The emphasis should not be on text in any specific container, but on words and on the ability to understand and communicate and share. The emphasis on the printed page is so misplaced that it should be laughable to any humanist; just as Plato denounced the arrival of text, so to did opponents of the incunabula decry the evolution of the printing press in that it made the luxury of the book affordable. This outcry too is being repeated, with objections to the liquidity of the digital text and the “death of the book.” The assertions about the authority of the codex book disappear for anyone who has ever seen what the early book was like; no word spacing, for one, and no, it was absolutely not linear. Even the early printed book bore with it the assumption of glossing as inherent, of text as conversation, much as the return to hypertext and the networked screen are doing for us now. The book has always been a container; whether the container was made of baked clay, or curling papyrus, or scraped animal hide, or fiber or silicon, the book is just the container; the screen is just a window.

Two Graphic Explanations of why DRM doesn’t work

DRM really doesn’t work; it doesn’t even slow down pirates, but it frustrates honest users, and programmers. Here are two clear explanations of why it doesn’t work to protect artists, creators and publishers.

First, from Brad Colbow “Why DRM Doesn’t Work or How to Download an Audio Book From the Cleaveland Public Library.”

Second, from Geeklogie  a PowerPoint that compares what happens when a honest, legal, paying customer, puts a DVD in a drive, compared to what happens when a pirate puts the same DVD in a drive:


See also Matt Neuberg of TidBits on his attempts to download an audio book form his public library.

O’Reilly DRMless High Quality Technical Ebooks

O’Reilly is one of my very favorite technical book publishers, right up there with Peach Pit and Take Control Ebooks. O’Reilly earned a reputation almost immediately for reliable, useful high quality books about operating systems, development processes and procedures, programming and scripting languages, and quality books about creating for the Web. They’re the publisher with the nifty animal covers. They also realized very quickly the importance of the Web, and of community, and that it was both possible and worth taking the time to produce digital versions of their printed books. I beta tested Safari Books Online, the O’Reilly digital subscription service way back when, and am still impressed with their policies and the quality and utility of the content and the user experience.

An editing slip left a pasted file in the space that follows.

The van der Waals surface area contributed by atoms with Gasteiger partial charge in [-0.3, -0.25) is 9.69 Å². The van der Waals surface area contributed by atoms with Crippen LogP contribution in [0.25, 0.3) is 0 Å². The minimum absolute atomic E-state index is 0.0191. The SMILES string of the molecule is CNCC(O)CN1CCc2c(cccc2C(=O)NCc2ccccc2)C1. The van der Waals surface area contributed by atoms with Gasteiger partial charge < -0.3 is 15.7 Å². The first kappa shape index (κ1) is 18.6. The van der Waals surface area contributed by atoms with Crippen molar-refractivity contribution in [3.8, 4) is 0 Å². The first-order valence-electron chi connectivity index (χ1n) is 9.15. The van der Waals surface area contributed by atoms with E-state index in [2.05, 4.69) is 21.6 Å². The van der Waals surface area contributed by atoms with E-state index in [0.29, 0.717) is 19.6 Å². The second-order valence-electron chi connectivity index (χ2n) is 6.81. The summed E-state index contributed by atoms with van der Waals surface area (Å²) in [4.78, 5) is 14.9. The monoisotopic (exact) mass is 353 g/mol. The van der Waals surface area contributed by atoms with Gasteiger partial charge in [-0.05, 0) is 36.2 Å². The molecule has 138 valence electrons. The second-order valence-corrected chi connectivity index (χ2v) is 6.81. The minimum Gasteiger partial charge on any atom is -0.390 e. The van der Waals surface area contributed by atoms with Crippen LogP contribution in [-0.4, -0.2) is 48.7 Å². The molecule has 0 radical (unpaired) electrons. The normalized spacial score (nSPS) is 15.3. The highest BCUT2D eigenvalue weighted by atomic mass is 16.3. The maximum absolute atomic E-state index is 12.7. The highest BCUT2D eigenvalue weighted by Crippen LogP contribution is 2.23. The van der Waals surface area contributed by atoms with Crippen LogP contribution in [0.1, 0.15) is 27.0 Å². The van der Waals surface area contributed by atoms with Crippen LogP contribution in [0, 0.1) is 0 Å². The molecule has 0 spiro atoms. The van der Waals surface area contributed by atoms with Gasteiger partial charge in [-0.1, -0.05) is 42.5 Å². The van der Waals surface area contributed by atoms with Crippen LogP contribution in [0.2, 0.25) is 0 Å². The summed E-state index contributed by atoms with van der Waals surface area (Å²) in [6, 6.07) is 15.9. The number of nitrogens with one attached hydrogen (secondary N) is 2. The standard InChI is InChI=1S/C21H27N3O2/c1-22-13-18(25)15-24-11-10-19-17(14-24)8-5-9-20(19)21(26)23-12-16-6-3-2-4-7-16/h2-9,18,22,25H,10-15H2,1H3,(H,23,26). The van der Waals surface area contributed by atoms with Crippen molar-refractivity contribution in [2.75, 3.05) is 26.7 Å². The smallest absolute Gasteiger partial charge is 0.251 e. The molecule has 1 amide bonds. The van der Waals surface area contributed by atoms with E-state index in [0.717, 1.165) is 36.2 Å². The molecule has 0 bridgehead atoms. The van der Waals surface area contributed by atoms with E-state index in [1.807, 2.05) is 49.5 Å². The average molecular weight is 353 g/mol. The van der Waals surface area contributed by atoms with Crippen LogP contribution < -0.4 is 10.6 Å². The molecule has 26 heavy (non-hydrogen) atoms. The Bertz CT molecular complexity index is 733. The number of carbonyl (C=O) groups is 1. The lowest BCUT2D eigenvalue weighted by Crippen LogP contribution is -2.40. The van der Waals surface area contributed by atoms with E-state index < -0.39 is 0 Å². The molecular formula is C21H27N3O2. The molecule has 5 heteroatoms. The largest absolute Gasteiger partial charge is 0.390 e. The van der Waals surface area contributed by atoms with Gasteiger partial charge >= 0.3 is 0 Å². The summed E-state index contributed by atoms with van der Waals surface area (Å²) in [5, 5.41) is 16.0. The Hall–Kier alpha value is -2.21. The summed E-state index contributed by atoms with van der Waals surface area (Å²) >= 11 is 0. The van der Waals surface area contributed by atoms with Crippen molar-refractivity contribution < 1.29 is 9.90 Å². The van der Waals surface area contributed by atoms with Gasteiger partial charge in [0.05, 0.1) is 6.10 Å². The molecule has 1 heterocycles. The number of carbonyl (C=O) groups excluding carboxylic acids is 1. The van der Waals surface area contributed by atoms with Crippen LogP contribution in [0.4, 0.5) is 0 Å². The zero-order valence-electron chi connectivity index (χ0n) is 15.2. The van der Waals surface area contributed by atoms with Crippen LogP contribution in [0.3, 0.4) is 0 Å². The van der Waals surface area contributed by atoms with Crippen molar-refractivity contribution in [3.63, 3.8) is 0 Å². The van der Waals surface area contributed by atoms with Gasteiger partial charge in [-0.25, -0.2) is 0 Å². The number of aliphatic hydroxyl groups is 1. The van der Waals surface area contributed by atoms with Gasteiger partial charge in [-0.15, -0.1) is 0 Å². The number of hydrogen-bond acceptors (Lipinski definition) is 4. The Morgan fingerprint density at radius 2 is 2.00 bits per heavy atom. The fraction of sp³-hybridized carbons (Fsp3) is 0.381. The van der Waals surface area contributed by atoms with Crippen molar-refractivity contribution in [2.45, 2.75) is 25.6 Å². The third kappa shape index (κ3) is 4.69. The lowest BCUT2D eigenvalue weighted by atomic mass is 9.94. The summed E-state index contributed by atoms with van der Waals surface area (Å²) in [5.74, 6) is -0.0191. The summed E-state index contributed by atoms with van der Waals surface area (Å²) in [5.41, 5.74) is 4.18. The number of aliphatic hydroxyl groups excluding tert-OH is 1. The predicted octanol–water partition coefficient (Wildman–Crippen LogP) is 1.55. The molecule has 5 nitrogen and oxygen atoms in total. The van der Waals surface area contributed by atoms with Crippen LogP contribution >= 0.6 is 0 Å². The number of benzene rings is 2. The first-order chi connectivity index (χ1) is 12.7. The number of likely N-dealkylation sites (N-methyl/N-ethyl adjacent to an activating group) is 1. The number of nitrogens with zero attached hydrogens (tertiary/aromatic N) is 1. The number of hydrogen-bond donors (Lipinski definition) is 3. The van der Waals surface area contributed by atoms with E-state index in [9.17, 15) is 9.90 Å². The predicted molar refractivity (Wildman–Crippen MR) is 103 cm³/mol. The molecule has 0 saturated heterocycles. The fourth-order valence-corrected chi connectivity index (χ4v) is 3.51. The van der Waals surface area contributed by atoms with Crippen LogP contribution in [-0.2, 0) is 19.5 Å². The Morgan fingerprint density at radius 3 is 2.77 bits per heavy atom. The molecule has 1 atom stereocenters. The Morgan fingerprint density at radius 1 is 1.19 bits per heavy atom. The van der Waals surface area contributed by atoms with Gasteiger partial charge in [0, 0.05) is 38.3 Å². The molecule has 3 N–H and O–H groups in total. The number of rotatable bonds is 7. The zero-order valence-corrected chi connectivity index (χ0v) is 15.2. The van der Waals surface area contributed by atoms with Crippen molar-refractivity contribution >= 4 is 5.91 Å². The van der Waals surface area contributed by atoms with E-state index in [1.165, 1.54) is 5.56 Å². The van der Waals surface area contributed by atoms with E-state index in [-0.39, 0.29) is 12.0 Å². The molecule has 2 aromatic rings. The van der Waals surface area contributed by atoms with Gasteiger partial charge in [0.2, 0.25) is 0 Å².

I note, by the way, that O’Reilly Ebooks have all the quality of their print books, and no DRM. Here’s the official O’Reilly statement:

When you buy an ebooks thru you get lifetime access to the book, and whenever possible we provide it to you in four, DRM-free file formats — PDF, .epub, Kindle-compatible .mobi, and Android .apk ebook — that you can use on the devices of your choice. Our ebook files are fully searchable, and you can cut-and-paste and print them. We also alert you when we’ve updated the files with corrections and additions.

Initally the books were all only available in high quality easily navigable .PDFs; now O’Reilly is releasing books in “bundles” with multiple DRMless file formats:

When you purchase an ebook bundle (currently available on a select set of titles as part of a pilot project), you’ll get access to all three of the formats we’re currently supporting. Since we began selling PDF versions of many of our titles, we’ve offered free updates to reflect published changes in the books; the same will apply to the Ebook bundle, which will replace the PDF option on those titles in the pilot program.

You can find a complete list of O’Reilly titles with sample chapters here. The books available as ebooks are clearly marked.

Take Control of Syncing Data in Leopard

Michael Cohen’s new edition of Take Control of Syncing Data in Leopard is out. You can buy and download the .pdf book from the Take Control site here. These are absolutely the best designed .pdfs of any sort I’ve every seen, and this particular book is a lucid easy to follow step by step guide to controling the way your synchable data moves between your Macs and other devices—including iPhones, iPods, PDAs and cell phones. This is a completely revised edition, from the ground up. You can buy the book for $10.00

You can read all about it here, and download a sample here.